10. Wendy Ledger Says:

    Tim, that is a great line.

    All my writing this week has been in my head and jumbled cryptic notes. But I’ve been thinking a lot about it (which has made quite forgetful.) But I’ve had too much work for that precious sit down time. Hopefully I’ll have some free time this weekend to pull it together.

  11. Wendy Ledger Says:

    made me quite forgetful. See, I’m even forgetting words!!

  12. Cynthia Mueller Says:

    Due to an unscripted family emergency, I’ve been spending all my time in the hospital waiting room this week, complaining that I can’t work on my story. Then my little brother told me to write about being powerless and feeling trapped and angry — inspired by my current situation. Then that little booger had the audacity to suggest that I just might find a way to work it into my story. Duh!

  13. Timothy Hallinan Says:

    Hi, Wendy and Cynthia –

    Cynthia, I’m sorry about the family emergency — hospitals always creep me out. I can only hope all works out well. But your brother gave you a great reminder that everything is actually material.

    Wendy — you’ll pull it together when you have to, although it’smy experience that it’s a good idea to make yourself “have to” a little early, if only to give yourself time to block, freak out about it, and get over it.

    In case anyone doubts that the world gives writers material all the time, yesterday I was working in my favorite coffee house when the realization swept over me that I was going to be writing mainly about women. At that precise moment a young woman seated in the booth behind me drew a card in a guess-the-word game she and her friends were playing, and the first clue she provided was, “You hate the shoes.” The word, it eventually turned out, was “bowling.” Okay, I’m not stereotyping here, but no man in the history of the world would have picked “You hate the shoes” as a first clue to “bowling.”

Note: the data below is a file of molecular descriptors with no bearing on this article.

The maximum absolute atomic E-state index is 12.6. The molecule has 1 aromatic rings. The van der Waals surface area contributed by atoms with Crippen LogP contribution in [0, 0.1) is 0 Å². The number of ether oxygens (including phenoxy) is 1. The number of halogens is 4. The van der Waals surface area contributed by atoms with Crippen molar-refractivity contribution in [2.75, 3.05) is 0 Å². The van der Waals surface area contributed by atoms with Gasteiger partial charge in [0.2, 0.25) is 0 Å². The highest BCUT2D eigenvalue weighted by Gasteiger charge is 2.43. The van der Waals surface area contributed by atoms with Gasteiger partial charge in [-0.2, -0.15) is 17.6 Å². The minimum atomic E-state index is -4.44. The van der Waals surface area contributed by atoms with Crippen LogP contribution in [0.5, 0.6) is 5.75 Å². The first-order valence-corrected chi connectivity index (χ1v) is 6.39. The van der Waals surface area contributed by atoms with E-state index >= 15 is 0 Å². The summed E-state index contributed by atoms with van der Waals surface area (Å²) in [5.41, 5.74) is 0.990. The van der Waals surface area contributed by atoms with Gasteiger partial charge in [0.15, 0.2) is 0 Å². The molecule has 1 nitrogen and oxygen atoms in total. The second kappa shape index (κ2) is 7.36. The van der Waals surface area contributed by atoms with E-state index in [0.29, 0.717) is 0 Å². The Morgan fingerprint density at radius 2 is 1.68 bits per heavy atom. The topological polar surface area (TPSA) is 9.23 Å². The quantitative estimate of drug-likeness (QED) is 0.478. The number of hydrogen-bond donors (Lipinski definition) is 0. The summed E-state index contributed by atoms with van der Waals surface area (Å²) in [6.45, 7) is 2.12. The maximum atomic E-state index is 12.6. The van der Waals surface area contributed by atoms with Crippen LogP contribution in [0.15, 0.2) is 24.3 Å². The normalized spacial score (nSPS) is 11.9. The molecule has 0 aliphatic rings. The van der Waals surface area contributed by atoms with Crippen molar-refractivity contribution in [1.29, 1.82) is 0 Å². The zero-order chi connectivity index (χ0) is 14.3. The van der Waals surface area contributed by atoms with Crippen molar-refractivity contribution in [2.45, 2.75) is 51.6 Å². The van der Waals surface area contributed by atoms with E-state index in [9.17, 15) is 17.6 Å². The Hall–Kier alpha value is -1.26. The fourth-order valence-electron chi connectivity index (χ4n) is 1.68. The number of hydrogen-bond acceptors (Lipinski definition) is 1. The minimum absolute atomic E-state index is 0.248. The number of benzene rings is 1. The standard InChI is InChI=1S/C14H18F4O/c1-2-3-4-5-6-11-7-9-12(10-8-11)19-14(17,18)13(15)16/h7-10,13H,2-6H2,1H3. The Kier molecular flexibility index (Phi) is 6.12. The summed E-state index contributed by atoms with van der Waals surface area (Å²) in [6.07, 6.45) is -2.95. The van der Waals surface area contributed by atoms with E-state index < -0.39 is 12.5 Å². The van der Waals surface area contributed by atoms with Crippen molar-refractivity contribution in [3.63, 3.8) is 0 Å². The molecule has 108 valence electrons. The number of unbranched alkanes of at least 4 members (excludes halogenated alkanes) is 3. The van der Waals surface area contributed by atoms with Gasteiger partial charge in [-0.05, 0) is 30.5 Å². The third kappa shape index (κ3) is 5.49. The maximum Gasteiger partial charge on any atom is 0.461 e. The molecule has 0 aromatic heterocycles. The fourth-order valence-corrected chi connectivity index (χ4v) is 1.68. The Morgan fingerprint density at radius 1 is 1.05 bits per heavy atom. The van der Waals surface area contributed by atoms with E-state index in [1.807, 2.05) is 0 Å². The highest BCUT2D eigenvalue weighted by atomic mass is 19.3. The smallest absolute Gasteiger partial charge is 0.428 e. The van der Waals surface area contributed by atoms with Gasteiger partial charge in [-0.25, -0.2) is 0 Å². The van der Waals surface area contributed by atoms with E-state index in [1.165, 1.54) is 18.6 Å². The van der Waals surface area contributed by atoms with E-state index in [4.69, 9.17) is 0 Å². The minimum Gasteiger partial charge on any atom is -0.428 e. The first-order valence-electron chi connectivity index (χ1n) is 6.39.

Keep going guys. You’re doing great.

  14. Jennifer Says:

    Welcome, Cynthia! Sorry to hear about your family emergency–hope everything works out there.

    And go, Usman!

    I’ve got a project deadline keeping me from sitting down to everyone’s chapters, but I’ve peeked a little (okay, a lot), and I’m amazed. You’re all something else, really.

    Great quote from Yamada, Tim. I think I may print that one out and hang it in front of this machine.

    I’m a little behind you, so I haven’t actually begun my second installment, but I’ve made sure that I know where I’m going with it when I start. Knowing how to begin a story is what trips me up, but once I get going, I’m usually all right. Of course, that’s because I have a road map, which I don’t have with this story.

    But it’s crazy good fun.

  15. Cynthia Mueller Says:

    Thanks for your good wishes, all. They worked! I brought my husband home tonight and he’s resting comfortably! Now, to sleep and tomorrow — to write! All the stuff and nonsense of the medical system: I’ll keep telling myself that it’s all material!

  16. Timothy Hallinan Says:

    Glad to hear it, Cynthia. Everything is material, although that’s something I generally try to keep from friends and family.

    Finished CH2. It’s long, but not as long as it could have been. Sure are a lot of women. Now I’ll put it in the dark to ferment until I take one more pass at it, just before I put it up late Sunday night.

    How y’all coming?

  17. Timothy Hallinan Says:

    Glad to hear it, Cynthia. Everything is material, although that’s something I generally try to keep from friends and family.

    Finished CH2. It’s long, but not as long as it could have been. Sure are a lot of women in it. Now I’ll put it in the dark to ferment until I take one more pass at it, just before I put it up late Sunday night.

    How y’all coming?

  18. Timothy Hallinan Says:


    Cynthia’s up with a prologue and not one, but two chapters. And Jennifer’s got her first piece up.

    And they’re both doing amazing work. Check it out, if you haven’t already.

    Damn, we’re good.

  19. Lisa Kenney Says:

    I’m still stumbling along. Swimming in treacherous flashback waters, I started out with a long narrative and I’ve been working back through it to try to bring more of it “in scene”. It’s pretty painful and I have to admit, I am far too easily distracted these last few days, but I’m crawling along and still plan to post chapter 2 on Monday. I’m really glad for the Challenge because I would surely have set everything aside until New Years if I didn’t have a deadline. I did bake cookies, wrap a few gifts for the grandkids and get my Charlie Brown Christmas tree up today 🙂

  20. Wendy Ledger Says:

    I think I have the next part done. I’m going to look at it again tomorrow. Will post either tomorrow or Monday.